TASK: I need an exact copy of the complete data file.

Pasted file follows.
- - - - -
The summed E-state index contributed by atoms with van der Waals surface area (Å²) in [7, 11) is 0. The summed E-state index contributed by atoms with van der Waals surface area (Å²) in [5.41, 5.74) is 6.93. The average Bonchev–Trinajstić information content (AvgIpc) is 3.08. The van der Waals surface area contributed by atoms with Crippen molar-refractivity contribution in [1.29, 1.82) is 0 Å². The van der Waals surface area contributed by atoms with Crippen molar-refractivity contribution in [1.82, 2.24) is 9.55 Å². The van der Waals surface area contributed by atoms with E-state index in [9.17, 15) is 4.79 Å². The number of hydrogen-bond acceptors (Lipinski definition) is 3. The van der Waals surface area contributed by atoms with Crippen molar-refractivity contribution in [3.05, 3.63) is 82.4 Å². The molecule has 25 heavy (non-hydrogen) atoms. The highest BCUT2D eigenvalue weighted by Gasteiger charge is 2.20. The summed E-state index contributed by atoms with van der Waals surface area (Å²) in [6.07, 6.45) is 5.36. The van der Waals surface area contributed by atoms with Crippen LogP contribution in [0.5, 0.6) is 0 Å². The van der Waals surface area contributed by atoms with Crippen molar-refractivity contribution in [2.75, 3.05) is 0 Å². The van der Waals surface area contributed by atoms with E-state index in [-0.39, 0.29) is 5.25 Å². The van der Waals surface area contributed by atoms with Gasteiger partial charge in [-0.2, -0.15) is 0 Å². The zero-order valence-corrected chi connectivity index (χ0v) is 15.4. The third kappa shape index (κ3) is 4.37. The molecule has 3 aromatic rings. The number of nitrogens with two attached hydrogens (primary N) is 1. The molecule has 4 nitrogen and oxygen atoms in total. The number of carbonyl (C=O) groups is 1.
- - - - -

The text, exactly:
The summed E-state index contributed by atoms with van der Waals surface area (Å²) in [7, 11) is 0. The summed E-state index contributed by atoms with van der Waals surface area (Å²) in [5.41, 5.74) is 6.93. The average Bonchev–Trinajstić information content (AvgIpc) is 3.08. The van der Waals surface area contributed by atoms with Crippen molar-refractivity contribution in [1.29, 1.82) is 0 Å². The van der Waals surface area contributed by atoms with Crippen molar-refractivity contribution in [1.82, 2.24) is 9.55 Å². The van der Waals surface area contributed by atoms with E-state index in [9.17, 15) is 4.79 Å². The number of hydrogen-bond acceptors (Lipinski definition) is 3. The van der Waals surface area contributed by atoms with Crippen molar-refractivity contribution in [3.05, 3.63) is 82.4 Å². The molecule has 25 heavy (non-hydrogen) atoms. The highest BCUT2D eigenvalue weighted by Gasteiger charge is 2.20. The summed E-state index contributed by atoms with van der Waals surface area (Å²) in [6.07, 6.45) is 5.36. The van der Waals surface area contributed by atoms with Crippen LogP contribution in [0.5, 0.6) is 0 Å². The van der Waals surface area contributed by atoms with Crippen molar-refractivity contribution in [2.75, 3.05) is 0 Å². The van der Waals surface area contributed by atoms with E-state index in [-0.39, 0.29) is 5.25 Å². The van der Waals surface area contributed by atoms with Gasteiger partial charge in [-0.2, -0.15) is 0 Å². The zero-order valence-corrected chi connectivity index (χ0v) is 15.4. The third kappa shape index (κ3) is 4.37. The molecule has 3 aromatic rings. The number of nitrogens with two attached hydrogens (primary N) is 1. The molecule has 4 nitrogen and oxygen atoms in total. The number of carbonyl (C=O) groups is 1.